In a recent interview with Inlander News, Don Chapman and Steve Pettit made an appeal to President Obama to “restore science” in efforts to recover salmonids in the upper Columbia, and specifically the Snake River.
The condition of wild salmon and steelhead in the Snake River Basin is “dire” according to these two retired fish biologists who have spent their careers, sometimes on the opposite side the issue, but have come together to speak directly to government to pay attention to the science of salmon recovery and put that information into actions that will actually restore the wild runs.
Recent large runs of sockeye, summer steelhead, and fall chinook have returned to the Snake and there has been a lot of excitement among government agencies and fishers about the success of measures to save the salmon. In 2002, a similar large run of hatchery fish swarmed into the Columbia, creating a wave of optimism that the worst was behind us. Little was said officially about the condition of the wild runs, which continue to be plagued by low survival rates.
It makes sense, doesn’t it, that when on an annual basis millions of hatchery smolts are released from federally funded hatcheries, that when these fish enter a productive ocean environment that there survival is high and large returns of adults come a few years later.
What is not stated by the government agencies is that for wild runs to take advantage of periodic high survival rates in the ocean, it takes several years to make a difference in the adult returns. Even though wild smolts have a higher survival rate than hatchery smolts, there are a lot fewer of the wild smolts entering the ocean. A high survival in one or two years means that more wild spawners reach their natal rivers to spawn, but it takes them longer to increase the number of smolts entering the ocean. Compared to hatchery fish that have an instant response to improved ocean conditions, the wild runs take several run years to rebuild.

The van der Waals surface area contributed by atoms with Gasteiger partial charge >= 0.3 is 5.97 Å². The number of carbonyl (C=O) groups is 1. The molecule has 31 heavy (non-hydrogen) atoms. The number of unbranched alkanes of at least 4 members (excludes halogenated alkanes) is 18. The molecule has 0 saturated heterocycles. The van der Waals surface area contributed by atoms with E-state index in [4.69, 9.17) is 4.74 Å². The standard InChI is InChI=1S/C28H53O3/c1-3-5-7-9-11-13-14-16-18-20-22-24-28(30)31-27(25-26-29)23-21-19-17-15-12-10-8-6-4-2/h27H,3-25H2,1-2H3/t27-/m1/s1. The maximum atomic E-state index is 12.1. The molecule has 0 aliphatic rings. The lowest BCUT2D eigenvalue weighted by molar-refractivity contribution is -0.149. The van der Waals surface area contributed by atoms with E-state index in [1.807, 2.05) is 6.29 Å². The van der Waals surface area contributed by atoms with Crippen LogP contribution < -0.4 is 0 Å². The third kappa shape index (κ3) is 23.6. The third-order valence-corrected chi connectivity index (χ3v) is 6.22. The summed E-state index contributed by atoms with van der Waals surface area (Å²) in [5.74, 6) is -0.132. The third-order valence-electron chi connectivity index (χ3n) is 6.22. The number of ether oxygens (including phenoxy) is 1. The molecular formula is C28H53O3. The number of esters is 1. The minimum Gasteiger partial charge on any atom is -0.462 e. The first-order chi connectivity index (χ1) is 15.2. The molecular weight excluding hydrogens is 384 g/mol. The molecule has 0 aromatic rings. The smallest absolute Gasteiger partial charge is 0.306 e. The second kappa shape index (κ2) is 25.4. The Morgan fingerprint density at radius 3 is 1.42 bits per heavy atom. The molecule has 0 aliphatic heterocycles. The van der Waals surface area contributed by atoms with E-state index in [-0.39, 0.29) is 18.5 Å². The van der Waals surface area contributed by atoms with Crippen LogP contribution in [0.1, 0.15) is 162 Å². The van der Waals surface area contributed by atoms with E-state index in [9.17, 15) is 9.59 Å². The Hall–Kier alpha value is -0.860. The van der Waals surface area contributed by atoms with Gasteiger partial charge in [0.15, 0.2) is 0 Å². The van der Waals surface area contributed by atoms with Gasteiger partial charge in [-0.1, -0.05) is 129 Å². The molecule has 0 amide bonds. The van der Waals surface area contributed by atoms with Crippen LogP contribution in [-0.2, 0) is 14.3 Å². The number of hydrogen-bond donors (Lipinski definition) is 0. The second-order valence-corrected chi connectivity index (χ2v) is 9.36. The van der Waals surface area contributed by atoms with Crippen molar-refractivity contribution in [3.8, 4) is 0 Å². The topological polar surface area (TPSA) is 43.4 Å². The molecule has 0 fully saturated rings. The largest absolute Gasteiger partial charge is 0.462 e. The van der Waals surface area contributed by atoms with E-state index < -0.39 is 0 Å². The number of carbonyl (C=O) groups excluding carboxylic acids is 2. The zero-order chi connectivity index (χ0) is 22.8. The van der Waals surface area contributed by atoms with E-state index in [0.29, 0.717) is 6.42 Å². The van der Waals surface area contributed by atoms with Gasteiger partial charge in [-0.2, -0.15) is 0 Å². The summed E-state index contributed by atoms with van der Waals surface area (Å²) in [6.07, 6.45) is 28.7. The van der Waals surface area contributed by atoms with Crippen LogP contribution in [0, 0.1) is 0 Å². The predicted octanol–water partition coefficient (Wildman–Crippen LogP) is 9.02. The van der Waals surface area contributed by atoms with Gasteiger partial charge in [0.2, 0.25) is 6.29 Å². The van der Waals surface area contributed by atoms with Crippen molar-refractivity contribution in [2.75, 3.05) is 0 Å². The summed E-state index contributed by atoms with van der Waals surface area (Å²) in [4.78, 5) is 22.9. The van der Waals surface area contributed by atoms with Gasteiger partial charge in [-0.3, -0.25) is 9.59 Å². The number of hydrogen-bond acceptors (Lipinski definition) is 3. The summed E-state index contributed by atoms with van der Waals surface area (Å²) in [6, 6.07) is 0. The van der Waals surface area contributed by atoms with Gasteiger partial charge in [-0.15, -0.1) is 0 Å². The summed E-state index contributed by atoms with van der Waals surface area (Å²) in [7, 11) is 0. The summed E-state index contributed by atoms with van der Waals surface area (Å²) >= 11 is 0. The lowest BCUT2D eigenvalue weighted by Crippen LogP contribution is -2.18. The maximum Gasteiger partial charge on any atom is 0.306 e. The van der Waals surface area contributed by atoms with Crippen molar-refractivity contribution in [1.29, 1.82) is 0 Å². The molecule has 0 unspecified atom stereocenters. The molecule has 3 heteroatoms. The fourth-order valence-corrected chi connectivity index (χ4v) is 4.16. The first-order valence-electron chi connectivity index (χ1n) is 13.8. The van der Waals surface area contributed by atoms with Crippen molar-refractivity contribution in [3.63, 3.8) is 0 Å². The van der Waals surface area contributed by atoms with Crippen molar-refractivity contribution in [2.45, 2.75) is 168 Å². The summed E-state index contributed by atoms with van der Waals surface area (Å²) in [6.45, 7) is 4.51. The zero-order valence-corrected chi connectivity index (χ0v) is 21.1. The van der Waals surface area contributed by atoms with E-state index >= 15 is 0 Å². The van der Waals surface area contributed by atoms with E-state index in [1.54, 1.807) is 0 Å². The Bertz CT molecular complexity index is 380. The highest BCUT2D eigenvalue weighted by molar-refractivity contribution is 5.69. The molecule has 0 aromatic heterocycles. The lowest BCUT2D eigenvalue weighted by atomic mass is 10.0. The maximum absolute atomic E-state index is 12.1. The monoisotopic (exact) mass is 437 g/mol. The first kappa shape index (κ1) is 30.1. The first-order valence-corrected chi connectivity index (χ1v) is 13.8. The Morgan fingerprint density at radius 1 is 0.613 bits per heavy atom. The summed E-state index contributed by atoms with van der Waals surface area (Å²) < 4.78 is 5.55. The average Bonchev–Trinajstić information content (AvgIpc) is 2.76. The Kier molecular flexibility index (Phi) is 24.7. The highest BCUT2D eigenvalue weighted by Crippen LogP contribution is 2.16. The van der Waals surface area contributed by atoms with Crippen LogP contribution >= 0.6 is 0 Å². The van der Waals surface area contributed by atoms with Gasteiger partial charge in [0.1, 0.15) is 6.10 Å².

In addition to this lag time in their ability to respond to a favorable ocean environment, the wild smolts are plagued by high mortality rates due to many factors including passage at the dams, predation in the reservoirs and harvest mortality in the ocean and in river fisheries.
Chapman said the wild salmon are just two percent of what use to return to the Snake River. All the “cheery” and “misleading” stories about Snake River salmon returns over looks a single critical factor: “Those record numbers are hatchery fish.” The purpose of the Endangered Species Act is recovery of wild salmon and steelhead not farmed hatchery fish released by huge factory hatcheries in the basin.
Salmon recovery in the Snake River means that survival of smolt to adult return of two percent to six percent is needed.
The Endangered Species Act has been in effect 19 years, but wild fall chinook, sockeye, and steelhead survival from smolt to adult is just 0.5 percent to 0.7 percent. “That is a long way from recovery,” Pettit says. In nearly twenty years, the ESA has failed in its application and mission to recover wild salmon and steelhead in the Snake River.